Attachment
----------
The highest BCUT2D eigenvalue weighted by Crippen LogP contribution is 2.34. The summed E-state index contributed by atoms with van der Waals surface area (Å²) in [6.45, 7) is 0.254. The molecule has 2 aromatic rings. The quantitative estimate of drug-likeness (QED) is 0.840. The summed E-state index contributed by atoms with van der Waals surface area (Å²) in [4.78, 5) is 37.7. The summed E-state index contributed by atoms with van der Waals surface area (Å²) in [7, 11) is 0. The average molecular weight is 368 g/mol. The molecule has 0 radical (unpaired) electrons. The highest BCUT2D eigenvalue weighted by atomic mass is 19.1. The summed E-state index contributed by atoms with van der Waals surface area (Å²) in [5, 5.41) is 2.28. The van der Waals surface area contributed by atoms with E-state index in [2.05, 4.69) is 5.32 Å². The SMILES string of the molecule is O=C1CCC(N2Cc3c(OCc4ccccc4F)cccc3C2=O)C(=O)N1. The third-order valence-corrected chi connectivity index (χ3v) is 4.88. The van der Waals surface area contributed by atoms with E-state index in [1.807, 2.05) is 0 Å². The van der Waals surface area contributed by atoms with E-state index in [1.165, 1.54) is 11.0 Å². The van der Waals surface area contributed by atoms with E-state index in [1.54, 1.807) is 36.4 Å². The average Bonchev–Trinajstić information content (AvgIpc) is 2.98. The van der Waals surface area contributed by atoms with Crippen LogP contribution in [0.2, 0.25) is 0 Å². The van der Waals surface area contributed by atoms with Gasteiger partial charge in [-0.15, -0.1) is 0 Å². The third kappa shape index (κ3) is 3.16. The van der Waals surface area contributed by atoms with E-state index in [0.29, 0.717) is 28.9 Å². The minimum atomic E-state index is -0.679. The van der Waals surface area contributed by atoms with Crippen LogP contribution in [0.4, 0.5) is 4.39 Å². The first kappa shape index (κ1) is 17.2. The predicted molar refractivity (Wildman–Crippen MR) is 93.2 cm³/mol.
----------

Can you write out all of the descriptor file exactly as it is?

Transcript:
The highest BCUT2D eigenvalue weighted by Crippen LogP contribution is 2.34. The summed E-state index contributed by atoms with van der Waals surface area (Å²) in [6.45, 7) is 0.254. The molecule has 2 aromatic rings. The quantitative estimate of drug-likeness (QED) is 0.840. The summed E-state index contributed by atoms with van der Waals surface area (Å²) in [4.78, 5) is 37.7. The summed E-state index contributed by atoms with van der Waals surface area (Å²) in [7, 11) is 0. The average molecular weight is 368 g/mol. The molecule has 0 radical (unpaired) electrons. The highest BCUT2D eigenvalue weighted by atomic mass is 19.1. The summed E-state index contributed by atoms with van der Waals surface area (Å²) in [5, 5.41) is 2.28. The van der Waals surface area contributed by atoms with E-state index in [2.05, 4.69) is 5.32 Å². The SMILES string of the molecule is O=C1CCC(N2Cc3c(OCc4ccccc4F)cccc3C2=O)C(=O)N1. The third-order valence-corrected chi connectivity index (χ3v) is 4.88. The van der Waals surface area contributed by atoms with E-state index in [1.807, 2.05) is 0 Å². The van der Waals surface area contributed by atoms with E-state index in [1.165, 1.54) is 11.0 Å². The van der Waals surface area contributed by atoms with E-state index in [1.54, 1.807) is 36.4 Å². The average Bonchev–Trinajstić information content (AvgIpc) is 2.98. The van der Waals surface area contributed by atoms with Crippen LogP contribution in [0.2, 0.25) is 0 Å². The van der Waals surface area contributed by atoms with Gasteiger partial charge in [-0.15, -0.1) is 0 Å². The third kappa shape index (κ3) is 3.16. The van der Waals surface area contributed by atoms with E-state index in [0.29, 0.717) is 28.9 Å². The minimum atomic E-state index is -0.679. The van der Waals surface area contributed by atoms with Crippen LogP contribution in [0.4, 0.5) is 4.39 Å². The first kappa shape index (κ1) is 17.2. The predicted molar refractivity (Wildman–Crippen MR) is 93.2 cm³/mol.